Yourwellness Magazine Investigates Unhealthy Fruits

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With volunteers planting a fruit hedge at Stanford Primary School, Yourwellness Magazine warned readers about fruits that are less healthy than they seem.

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Volunteers braved rough weather to plant a fruit hedge for school children and the community, Your Local Guardian reported February 20th. The article, “Volunteers brave weather to plant school fruit hedge,” noted that Merton's Tree Wardens – with volunteers from London’s Wildlife Trust, Sustainable Merton and Abundance – rooted apple, cherry and damson as part of a fruit hedge at Stanford Primary School. Jane Plant, a volunteer at the Tree Warden Group Merton, commented, ‘It was a bit wild – we had every sort of weather you could experience, but we knew we were going to be challenged so the volunteers got on with it.’ (http://tinyurl.com/kydgaxg)

With this in mind, Yourwellness Magazine warned readers about fruits that are less healthy than they seem. According to Yourwellness Magazine, ‘You can’t go wrong with fruit, right? No matter what you choose, it will benefit your wellness and wellbeing. That is true to an extent, but you do actually have to be careful about your choice of fruit, because they are not all created equal. If you are on a diet, then reaching for fruit rather than baked goods, sweets or crisps is always a healthier choice. It’s just useful to be aware that there is a scale with fruit, as with anything else and that some types of fruit are best consumed in moderation.’ (http://www.yourwellness.com/2014/02/warning-fruits-actually-good/#sthash.npgTDZcU.dpuf)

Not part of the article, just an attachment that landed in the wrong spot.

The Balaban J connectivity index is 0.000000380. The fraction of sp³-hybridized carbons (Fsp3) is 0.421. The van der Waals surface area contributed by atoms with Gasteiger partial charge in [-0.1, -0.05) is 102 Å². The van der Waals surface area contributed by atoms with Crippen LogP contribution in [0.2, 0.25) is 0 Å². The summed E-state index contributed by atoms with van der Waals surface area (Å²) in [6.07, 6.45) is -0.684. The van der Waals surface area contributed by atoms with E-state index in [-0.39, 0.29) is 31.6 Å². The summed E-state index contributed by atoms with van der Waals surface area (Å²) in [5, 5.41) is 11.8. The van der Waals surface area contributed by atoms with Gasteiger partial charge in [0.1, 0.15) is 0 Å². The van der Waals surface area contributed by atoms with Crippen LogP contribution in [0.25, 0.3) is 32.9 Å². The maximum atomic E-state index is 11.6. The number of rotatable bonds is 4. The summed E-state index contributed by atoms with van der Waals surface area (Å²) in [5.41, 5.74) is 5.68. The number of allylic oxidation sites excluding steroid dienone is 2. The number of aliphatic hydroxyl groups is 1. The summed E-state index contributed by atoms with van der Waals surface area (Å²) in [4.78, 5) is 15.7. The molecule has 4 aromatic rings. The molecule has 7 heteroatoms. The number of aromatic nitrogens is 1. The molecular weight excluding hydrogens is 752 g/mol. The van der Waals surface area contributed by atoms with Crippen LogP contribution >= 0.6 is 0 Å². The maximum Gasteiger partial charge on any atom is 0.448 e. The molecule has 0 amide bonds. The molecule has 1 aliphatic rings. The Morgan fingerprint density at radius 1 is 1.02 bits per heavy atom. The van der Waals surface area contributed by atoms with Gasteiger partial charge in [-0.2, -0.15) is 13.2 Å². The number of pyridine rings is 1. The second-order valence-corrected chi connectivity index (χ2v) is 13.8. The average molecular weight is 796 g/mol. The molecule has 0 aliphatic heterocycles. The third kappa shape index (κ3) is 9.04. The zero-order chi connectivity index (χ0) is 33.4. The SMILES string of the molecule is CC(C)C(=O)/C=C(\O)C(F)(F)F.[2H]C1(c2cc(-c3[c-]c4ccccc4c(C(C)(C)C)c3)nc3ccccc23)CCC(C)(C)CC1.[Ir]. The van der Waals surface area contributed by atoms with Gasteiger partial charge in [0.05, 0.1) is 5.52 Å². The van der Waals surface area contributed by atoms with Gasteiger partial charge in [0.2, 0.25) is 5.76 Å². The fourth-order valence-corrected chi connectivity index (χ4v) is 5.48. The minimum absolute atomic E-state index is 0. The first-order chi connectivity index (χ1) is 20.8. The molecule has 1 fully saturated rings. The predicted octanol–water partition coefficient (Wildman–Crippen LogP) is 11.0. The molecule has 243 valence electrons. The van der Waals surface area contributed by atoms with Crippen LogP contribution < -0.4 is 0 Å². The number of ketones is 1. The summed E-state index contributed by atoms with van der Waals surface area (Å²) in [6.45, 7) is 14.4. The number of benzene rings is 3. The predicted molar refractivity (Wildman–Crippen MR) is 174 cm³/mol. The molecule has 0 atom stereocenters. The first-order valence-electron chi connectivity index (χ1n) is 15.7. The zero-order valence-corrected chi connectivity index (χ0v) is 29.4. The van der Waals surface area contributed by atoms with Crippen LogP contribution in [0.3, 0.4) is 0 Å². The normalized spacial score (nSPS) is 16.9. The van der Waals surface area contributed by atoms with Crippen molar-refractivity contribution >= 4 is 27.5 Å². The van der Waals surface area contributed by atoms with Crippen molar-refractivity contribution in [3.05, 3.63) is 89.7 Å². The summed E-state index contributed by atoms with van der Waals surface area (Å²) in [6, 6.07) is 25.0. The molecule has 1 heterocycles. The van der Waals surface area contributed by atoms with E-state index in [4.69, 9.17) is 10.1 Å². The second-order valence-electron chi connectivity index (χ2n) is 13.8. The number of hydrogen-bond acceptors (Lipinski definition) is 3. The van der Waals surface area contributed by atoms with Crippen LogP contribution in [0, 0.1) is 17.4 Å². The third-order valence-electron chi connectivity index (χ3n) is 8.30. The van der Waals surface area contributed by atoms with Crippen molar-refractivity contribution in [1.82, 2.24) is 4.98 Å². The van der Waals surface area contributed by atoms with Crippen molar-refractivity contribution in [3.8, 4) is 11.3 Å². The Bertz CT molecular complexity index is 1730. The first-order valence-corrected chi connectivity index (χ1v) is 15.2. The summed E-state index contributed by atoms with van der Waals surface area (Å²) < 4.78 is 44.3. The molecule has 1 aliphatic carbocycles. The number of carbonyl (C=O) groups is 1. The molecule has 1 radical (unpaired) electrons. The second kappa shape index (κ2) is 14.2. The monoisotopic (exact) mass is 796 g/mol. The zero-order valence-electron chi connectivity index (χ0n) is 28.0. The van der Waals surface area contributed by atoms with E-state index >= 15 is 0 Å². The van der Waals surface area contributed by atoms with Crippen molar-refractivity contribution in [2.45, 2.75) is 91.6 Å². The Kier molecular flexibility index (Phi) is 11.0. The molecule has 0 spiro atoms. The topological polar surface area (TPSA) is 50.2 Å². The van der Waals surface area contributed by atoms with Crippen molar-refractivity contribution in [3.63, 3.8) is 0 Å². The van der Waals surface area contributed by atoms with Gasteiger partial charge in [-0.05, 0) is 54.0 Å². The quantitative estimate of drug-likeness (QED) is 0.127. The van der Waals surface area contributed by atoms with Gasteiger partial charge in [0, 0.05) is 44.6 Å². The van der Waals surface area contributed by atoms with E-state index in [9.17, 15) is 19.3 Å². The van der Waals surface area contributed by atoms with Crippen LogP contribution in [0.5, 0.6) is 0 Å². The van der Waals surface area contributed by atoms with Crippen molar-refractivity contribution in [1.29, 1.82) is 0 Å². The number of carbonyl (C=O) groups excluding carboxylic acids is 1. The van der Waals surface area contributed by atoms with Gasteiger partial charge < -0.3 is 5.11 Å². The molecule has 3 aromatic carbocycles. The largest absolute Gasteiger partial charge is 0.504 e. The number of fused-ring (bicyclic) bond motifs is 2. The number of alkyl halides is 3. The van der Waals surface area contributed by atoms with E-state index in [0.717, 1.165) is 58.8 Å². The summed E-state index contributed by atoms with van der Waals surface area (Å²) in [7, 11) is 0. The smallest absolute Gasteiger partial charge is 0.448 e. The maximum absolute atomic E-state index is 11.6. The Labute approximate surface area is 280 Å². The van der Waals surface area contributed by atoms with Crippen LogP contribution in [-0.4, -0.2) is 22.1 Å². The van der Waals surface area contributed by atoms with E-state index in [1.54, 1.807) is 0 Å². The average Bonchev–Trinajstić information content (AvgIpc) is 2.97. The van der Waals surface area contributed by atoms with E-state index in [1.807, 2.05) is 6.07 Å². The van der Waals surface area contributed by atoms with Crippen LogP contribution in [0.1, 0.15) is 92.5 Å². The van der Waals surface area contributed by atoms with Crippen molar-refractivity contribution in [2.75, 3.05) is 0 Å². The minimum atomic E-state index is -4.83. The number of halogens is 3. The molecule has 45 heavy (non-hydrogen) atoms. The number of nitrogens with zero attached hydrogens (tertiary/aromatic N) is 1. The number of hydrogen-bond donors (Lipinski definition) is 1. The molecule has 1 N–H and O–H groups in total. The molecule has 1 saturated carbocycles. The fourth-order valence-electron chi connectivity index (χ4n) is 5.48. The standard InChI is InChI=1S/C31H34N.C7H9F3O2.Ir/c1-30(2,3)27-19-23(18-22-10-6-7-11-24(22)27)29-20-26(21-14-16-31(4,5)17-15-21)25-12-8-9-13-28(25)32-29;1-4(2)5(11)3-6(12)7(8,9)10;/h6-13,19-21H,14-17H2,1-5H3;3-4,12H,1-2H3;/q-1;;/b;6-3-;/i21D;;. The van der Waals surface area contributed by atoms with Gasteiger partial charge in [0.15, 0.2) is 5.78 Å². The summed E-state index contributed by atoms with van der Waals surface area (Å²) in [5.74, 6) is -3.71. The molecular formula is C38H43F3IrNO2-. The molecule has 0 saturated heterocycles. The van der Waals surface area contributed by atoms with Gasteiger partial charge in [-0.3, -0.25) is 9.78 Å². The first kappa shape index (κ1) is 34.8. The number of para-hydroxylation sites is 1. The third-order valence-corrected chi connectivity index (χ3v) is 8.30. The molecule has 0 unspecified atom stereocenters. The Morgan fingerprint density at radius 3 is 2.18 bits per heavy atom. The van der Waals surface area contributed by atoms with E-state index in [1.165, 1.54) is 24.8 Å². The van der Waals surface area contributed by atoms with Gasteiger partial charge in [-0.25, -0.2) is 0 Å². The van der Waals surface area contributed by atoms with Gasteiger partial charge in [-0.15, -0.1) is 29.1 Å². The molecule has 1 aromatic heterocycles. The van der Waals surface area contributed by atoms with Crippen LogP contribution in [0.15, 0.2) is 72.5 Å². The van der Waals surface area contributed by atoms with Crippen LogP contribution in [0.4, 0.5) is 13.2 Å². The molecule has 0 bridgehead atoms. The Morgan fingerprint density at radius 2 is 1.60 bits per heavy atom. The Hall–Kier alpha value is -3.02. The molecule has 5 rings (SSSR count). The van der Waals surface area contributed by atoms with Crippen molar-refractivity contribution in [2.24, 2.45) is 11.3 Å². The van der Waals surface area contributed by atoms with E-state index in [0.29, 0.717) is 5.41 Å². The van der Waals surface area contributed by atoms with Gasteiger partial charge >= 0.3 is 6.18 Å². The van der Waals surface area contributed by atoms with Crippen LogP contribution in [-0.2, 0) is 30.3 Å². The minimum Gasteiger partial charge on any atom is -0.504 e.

Yourwellness Magazine looked at four fruits in more detail:

1. Grapes. These are one of the biggest culprits in the fruit world when it comes to sugar overload, so consumption should be limited to around 10 or 12 at a time.
2. Raisins: Of course, raisins are the dried version of grapes and these have even more sugar than their fresh counterpart. Dried fruits in general actually contain a lot of sugar, especially things like pineapple, banana, cherries and figs, as this helps them to retain the flavour that is lost during the process of dehydration.
3. Apples and Oranges: These fruits are better, as they are packed full of vitamins and also contain lots of water for hydration.

To find out more, visit the gateway to living well at http://www.yourwellness.com.

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Melissa Jenkins
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